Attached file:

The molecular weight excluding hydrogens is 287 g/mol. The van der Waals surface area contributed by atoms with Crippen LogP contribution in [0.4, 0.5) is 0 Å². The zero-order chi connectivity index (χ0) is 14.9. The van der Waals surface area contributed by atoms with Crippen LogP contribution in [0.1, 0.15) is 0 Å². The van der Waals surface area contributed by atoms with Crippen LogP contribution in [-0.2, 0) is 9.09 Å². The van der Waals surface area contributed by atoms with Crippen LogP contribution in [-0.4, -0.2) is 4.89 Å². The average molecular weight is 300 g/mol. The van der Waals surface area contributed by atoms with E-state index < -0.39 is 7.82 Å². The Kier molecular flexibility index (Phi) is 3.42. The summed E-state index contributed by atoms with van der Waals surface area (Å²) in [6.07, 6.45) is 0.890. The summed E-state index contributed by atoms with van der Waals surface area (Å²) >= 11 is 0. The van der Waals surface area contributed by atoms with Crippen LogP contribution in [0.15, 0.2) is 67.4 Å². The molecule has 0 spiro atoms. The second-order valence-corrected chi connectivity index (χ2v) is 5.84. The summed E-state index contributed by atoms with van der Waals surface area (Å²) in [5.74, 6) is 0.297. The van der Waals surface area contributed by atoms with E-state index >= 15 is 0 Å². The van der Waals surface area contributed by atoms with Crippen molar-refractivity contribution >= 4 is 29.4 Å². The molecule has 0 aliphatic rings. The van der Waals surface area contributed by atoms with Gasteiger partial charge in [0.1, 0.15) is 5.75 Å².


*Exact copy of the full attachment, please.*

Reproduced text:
The molecular weight excluding hydrogens is 287 g/mol. The van der Waals surface area contributed by atoms with Crippen LogP contribution in [0.4, 0.5) is 0 Å². The zero-order chi connectivity index (χ0) is 14.9. The van der Waals surface area contributed by atoms with Crippen LogP contribution in [0.1, 0.15) is 0 Å². The van der Waals surface area contributed by atoms with Crippen LogP contribution in [-0.2, 0) is 9.09 Å². The van der Waals surface area contributed by atoms with Crippen LogP contribution in [-0.4, -0.2) is 4.89 Å². The average molecular weight is 300 g/mol. The van der Waals surface area contributed by atoms with E-state index < -0.39 is 7.82 Å². The Kier molecular flexibility index (Phi) is 3.42. The summed E-state index contributed by atoms with van der Waals surface area (Å²) in [6.07, 6.45) is 0.890. The summed E-state index contributed by atoms with van der Waals surface area (Å²) >= 11 is 0. The van der Waals surface area contributed by atoms with Crippen LogP contribution in [0.15, 0.2) is 67.4 Å². The molecule has 0 spiro atoms. The second-order valence-corrected chi connectivity index (χ2v) is 5.84. The summed E-state index contributed by atoms with van der Waals surface area (Å²) in [5.74, 6) is 0.297. The van der Waals surface area contributed by atoms with E-state index >= 15 is 0 Å². The van der Waals surface area contributed by atoms with Crippen molar-refractivity contribution >= 4 is 29.4 Å². The molecule has 0 aliphatic rings. The van der Waals surface area contributed by atoms with Gasteiger partial charge in [0.1, 0.15) is 5.75 Å².